## Section 11.1 Complex numbers

*Note: half a lecture*

### Subsection 11.1.1 The complex plane

In this chapter we consider approximation of functions, or in other words functions as limits of sequences and series. We will extend some results we already saw to a somewhat more general setting, and we will look at some completely new results. In particular, we consider complex-valued functions. We gave complex numbers as examples before, but let us start from scratch and properly define the complex number field.

A complex number is just a pair \((x,y) \in \R^2\) on which we define multiplication (see below). We call the set the *complex numbers* and denote it by \(\C\text{.}\) We identify \(x \in \R\) with \((x,0) \in \C\text{.}\) The \(x\)-axis is then called the *real axis* and the \(y\)-axis is called the *imaginary axis*. The set \(\C\) is sometimes called the *complex plane*.

Define:

Under the identification above, we have \(0 = (0,0)\) and \(1 = (1,0)\text{.}\) These two operations make the plane into a field (exercise).

We write a complex number \((x,y)\) as \(x+iy\text{,}\) where we define^{ 1 }

Notice that \(i^2 = (0,1)(0,1) = (0-1,0+0) = -1\text{.}\) That is, \(i\) is a solution to the polynomial equation

From now on, we will not use the notation \((x,y)\) and use only \(x+iy\text{.}\) See Figure 11.1.

We generally use \(x,y,r,s,t\) for real values and \(z,w,\xi,\zeta\) for complex values, although that is not a hard and fast rule. In particular, \(z\) is often used as a third real variable in \(\R^3\text{.}\)

#### Definition 11.1.1.

Suppose \(z= x+iy\text{.}\) We call \(x\) the *real part* of \(z\text{,}\) and we call \(y\) the *imaginary part* of \(z\text{.}\) We write

Define *complex conjugate* as

and define *modulus* as

Modulus is the complex analogue of the absolute value and has similar properties. For example, \(\sabs{zw} = \sabs{z} \, \sabs{w}\) (exercise). The complex conjugate is a reflection of the plane across the real axis. The real numbers are precisely those numbers for which the imaginary part \(y=0\text{.}\) In particular, they are precisely those numbers which satisfy the equation

As \(\C\) is really \(\R^2\text{,}\) we let the metric on \(\C\) be the standard euclidean metric on \(\R^2\text{.}\) In particular,

So the topology on \(\C\) is the same exact topology as the standard topology on \(\R^2\) with the euclidean metric, and \(\sabs{z}\) is equal to the euclidean norm on \(\R^2\text{.}\) Importantly, since \(\R^2\) is a complete metric space, then so is \(\C\text{.}\) As \(\sabs{z}\) is the euclidean norm on \(\R^2\text{,}\) we have the *triangle inequality* of both flavors:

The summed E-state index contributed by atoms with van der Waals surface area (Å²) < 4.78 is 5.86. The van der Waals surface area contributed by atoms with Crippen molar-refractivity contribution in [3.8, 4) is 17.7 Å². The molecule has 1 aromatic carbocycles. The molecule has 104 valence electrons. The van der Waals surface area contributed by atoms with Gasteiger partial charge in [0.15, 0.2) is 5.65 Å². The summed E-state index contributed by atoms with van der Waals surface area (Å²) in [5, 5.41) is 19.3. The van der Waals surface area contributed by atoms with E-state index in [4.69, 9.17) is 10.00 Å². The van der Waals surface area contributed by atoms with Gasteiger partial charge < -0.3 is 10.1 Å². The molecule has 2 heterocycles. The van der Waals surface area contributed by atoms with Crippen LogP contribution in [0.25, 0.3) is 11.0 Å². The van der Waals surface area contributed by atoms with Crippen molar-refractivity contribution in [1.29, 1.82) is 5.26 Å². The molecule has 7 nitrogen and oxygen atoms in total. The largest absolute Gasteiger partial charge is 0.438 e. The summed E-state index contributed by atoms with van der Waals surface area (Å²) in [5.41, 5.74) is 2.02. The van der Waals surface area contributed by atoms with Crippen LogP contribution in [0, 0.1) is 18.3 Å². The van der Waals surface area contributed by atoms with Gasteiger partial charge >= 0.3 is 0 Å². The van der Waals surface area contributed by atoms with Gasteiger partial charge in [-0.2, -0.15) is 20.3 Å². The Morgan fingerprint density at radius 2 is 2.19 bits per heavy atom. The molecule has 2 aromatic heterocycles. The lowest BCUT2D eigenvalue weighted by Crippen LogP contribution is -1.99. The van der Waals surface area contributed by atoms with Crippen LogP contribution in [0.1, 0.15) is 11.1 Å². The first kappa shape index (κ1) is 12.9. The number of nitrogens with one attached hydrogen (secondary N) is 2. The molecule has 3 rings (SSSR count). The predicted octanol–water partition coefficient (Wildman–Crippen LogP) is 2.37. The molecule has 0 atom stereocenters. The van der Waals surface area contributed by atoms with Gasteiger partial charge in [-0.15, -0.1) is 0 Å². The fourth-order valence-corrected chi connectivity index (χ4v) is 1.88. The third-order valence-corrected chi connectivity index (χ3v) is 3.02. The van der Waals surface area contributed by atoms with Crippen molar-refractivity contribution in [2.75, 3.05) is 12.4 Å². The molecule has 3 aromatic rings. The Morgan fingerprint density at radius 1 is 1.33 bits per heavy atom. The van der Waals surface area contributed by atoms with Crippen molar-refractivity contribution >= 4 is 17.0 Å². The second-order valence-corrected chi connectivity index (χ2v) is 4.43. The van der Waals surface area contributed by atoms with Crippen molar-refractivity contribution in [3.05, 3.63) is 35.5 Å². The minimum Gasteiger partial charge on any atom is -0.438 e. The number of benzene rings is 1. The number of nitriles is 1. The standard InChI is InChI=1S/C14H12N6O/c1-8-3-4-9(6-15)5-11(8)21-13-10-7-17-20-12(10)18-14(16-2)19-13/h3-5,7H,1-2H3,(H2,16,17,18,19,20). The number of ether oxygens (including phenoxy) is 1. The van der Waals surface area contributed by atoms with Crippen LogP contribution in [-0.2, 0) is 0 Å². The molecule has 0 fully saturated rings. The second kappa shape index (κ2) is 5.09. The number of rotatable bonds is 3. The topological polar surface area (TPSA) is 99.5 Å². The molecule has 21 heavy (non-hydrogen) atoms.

The complex conjugate and the modulus are even more intimately related:

#### Remark 11.1.2.

There is no natural ordering on the complex numbers. In particular, no ordering that makes the complex numbers into an ordered field. Ordering is one of the things we lose when we go from real to complex numbers.

### Subsection 11.1.2 Complex numbers and limits

It is not hard to show that the algebraic operations are continuous. This is because convergence in \(\R^2\) is the same as convergence for each component and we already know that the real algebraic operations are continuous. For example, write \(z_n = x_n + i\,y_n\) and \(w_n = s_n + i\,t_n\text{,}\) and suppose that \(\lim \, z_n = z = x+i\,y\) and \(\lim \, w_n = w = s+i\,t\text{.}\) Let us show

First,

The topology on \(\C\) is the same as on \(\R^2\text{,}\) and so \(x_n \to x\text{,}\) \(y_n \to y\text{,}\) \(s_n \to s\text{,}\) and \(t_n \to t\text{.}\) Hence,

As \((xs-yt)+i(xt+ys) = zw\text{,}\) then

Similarly the modulus and the complex conjugate are continuous functions. We leave the proof of the following proposition as an exercise.

#### Proposition 11.1.3.

Suppose \(\{ z_n \}\text{,}\) \(\{ w_n \}\) are sequences of complex numbers converging to \(z\) and \(w\) respectively. Then

\(\displaystyle \lim_{n\to \infty} z_n + w_n = z + w\text{.}\)

\(\displaystyle \lim_{n\to \infty} z_n w_n = z w\text{.}\)

Assuming \(w_n \not= 0\) for all \(n\) and \(w\not= 0\text{,}\) \(\displaystyle \lim_{n\to \infty} \frac{z_n}{w_n} = \frac{z}{w}\text{.}\)

\(\displaystyle \lim_{n\to \infty} \sabs{z_n} = \sabs{z}\text{.}\)

\(\displaystyle \lim_{n\to \infty} \bar{z}_n = \bar{z}\text{.}\)

As we have seen above, convergence in \(\C\) is the same as convergence in \(\R^2\text{.}\) In particular, a sequence in \(\C\) converges if and only if the real and imaginary parts converge. Therefore, feel free to apply everything you have learned about convergence in \(\R^2\text{,}\) as well as applying results about real numbers to the real and imaginary parts.